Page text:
This chapter develops some ideas about domain specificity and cultural knowledge based on a series of studies of children's concept of the earth (see Vosniadou, 1989, 1991; Vosniadou & Brewer, 1992, in press). More specifically, I argue that the concept of the earth is originally embedded within a naive theory of physics and is constrained by certain entrenched presuppositions that apply to physical objects in general. Although the process of conceptual change appears to be fundamentally the same in children growing up in culturally diverse backgrounds, there is considerable cultural mediation in the construction of the specific mental models of the earth that children in different cultures form. Finally, it is also argued that the acquisition of the culturally accepted model of a spherical earth as an astronomical object surrounded by space cannot be accounted for as a product of enrichment, but involves a major conceptual reorganization proceeding through the suspension or revision of some of the presuppositions that belong to a naive theory of physics.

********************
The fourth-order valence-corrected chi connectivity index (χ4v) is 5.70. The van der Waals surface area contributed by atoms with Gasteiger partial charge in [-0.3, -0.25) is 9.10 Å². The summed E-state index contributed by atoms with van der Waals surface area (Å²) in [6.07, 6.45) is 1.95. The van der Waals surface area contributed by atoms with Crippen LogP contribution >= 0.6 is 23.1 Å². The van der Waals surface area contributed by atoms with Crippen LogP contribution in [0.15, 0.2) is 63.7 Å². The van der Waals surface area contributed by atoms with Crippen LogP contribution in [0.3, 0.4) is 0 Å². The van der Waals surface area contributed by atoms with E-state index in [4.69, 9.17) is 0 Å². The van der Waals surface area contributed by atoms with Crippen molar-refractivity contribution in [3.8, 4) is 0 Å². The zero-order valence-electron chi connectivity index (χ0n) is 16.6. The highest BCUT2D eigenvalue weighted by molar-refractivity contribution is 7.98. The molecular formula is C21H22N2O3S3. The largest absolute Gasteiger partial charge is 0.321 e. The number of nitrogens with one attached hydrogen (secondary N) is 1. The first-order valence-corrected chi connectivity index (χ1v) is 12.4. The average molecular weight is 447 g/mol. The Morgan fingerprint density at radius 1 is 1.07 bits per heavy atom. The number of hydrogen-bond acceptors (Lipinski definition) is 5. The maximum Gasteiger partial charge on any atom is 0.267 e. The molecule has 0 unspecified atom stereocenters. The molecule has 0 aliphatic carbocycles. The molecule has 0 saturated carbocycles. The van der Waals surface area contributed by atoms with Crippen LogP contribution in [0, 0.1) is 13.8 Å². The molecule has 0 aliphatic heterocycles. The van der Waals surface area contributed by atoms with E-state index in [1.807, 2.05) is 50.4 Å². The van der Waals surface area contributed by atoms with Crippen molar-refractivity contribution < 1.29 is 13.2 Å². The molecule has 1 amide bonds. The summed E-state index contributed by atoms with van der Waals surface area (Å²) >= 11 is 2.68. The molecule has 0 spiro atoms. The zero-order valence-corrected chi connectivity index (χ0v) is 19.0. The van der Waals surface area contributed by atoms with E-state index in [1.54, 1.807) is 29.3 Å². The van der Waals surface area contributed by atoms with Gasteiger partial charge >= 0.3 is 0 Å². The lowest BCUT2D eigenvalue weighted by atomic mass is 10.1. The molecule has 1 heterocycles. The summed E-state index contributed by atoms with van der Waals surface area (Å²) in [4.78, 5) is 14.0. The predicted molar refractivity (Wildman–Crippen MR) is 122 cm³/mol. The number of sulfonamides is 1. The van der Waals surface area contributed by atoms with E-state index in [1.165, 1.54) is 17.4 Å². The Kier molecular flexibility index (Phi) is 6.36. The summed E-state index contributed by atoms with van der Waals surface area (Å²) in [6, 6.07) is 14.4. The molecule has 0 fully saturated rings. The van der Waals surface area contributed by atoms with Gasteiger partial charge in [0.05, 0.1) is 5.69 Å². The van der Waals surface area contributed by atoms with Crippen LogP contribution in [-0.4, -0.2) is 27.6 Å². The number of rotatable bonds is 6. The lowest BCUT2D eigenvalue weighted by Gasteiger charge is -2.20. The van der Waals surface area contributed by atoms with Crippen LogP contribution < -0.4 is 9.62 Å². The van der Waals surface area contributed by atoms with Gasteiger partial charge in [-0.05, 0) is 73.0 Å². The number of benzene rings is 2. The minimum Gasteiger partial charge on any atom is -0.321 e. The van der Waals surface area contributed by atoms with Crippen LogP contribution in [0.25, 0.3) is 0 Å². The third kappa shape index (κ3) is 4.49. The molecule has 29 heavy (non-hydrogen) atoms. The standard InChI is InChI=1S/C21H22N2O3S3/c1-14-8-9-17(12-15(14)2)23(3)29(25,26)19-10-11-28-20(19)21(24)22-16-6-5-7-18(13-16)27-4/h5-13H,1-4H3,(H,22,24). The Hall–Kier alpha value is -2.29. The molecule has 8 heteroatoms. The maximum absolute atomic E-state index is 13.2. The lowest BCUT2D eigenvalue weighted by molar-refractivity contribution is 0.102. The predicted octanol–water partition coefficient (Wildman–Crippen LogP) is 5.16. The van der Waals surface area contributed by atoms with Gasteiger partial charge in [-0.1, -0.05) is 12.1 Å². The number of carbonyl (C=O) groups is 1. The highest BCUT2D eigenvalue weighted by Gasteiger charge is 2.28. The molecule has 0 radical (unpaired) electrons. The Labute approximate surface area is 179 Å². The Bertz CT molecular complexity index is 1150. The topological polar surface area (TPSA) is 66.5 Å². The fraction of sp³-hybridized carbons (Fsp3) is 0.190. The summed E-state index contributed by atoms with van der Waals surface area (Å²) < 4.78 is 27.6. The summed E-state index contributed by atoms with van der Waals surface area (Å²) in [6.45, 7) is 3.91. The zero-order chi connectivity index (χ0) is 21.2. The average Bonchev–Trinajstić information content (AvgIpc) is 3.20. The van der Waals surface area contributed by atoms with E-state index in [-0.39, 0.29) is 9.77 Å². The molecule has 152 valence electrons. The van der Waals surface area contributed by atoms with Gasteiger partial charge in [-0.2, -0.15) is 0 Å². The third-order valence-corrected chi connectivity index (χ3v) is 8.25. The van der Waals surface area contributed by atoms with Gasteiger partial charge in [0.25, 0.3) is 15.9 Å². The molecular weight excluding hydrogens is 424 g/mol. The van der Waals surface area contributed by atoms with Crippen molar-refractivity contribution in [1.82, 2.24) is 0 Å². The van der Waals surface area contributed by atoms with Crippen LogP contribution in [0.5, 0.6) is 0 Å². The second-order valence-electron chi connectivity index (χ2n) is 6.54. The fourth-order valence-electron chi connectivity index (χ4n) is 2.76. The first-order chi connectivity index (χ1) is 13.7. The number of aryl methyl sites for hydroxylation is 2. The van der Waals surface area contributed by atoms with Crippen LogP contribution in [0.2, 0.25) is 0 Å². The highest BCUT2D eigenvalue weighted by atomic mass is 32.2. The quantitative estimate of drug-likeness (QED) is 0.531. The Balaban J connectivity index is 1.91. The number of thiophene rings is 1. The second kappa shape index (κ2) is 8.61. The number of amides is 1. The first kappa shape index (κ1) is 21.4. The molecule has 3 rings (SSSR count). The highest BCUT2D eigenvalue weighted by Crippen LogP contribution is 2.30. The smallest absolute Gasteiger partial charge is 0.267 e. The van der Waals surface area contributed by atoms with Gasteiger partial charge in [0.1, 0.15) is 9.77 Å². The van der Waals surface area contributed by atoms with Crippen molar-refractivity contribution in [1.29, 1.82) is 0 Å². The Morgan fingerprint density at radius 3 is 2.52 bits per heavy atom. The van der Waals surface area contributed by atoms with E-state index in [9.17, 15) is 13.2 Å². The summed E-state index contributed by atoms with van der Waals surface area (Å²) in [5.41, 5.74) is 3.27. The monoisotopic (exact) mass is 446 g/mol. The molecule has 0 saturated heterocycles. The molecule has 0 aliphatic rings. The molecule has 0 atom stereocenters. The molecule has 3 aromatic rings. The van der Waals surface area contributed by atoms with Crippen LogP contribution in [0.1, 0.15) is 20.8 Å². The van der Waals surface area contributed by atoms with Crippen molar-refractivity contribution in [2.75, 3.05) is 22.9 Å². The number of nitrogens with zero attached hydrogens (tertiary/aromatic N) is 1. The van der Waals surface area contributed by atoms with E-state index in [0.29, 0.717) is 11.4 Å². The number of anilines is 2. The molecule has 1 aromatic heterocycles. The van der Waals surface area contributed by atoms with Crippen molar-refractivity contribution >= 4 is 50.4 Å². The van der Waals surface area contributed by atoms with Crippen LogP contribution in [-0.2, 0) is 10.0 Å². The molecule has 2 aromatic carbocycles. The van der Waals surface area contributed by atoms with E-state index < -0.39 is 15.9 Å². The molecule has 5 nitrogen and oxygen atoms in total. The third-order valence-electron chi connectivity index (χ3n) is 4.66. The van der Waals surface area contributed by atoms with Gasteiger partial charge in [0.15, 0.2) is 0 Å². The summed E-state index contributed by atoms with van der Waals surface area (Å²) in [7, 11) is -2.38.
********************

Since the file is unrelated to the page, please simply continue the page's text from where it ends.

A number of chapters in this volume present persuasive evidence to support the view that the human mind operates on the basis of different domain-specific constraints, reflecting the structure of the specific adaptive problems humans needed to solve over the course of evolution (e.g., Cosmides & Tooby, this volume; Wierzbicka, this volume; Atran, this volume).
One important domain of knowledge for which it is very likely that domain- specific constraints have been developed is the domain of knowledge about the physical world.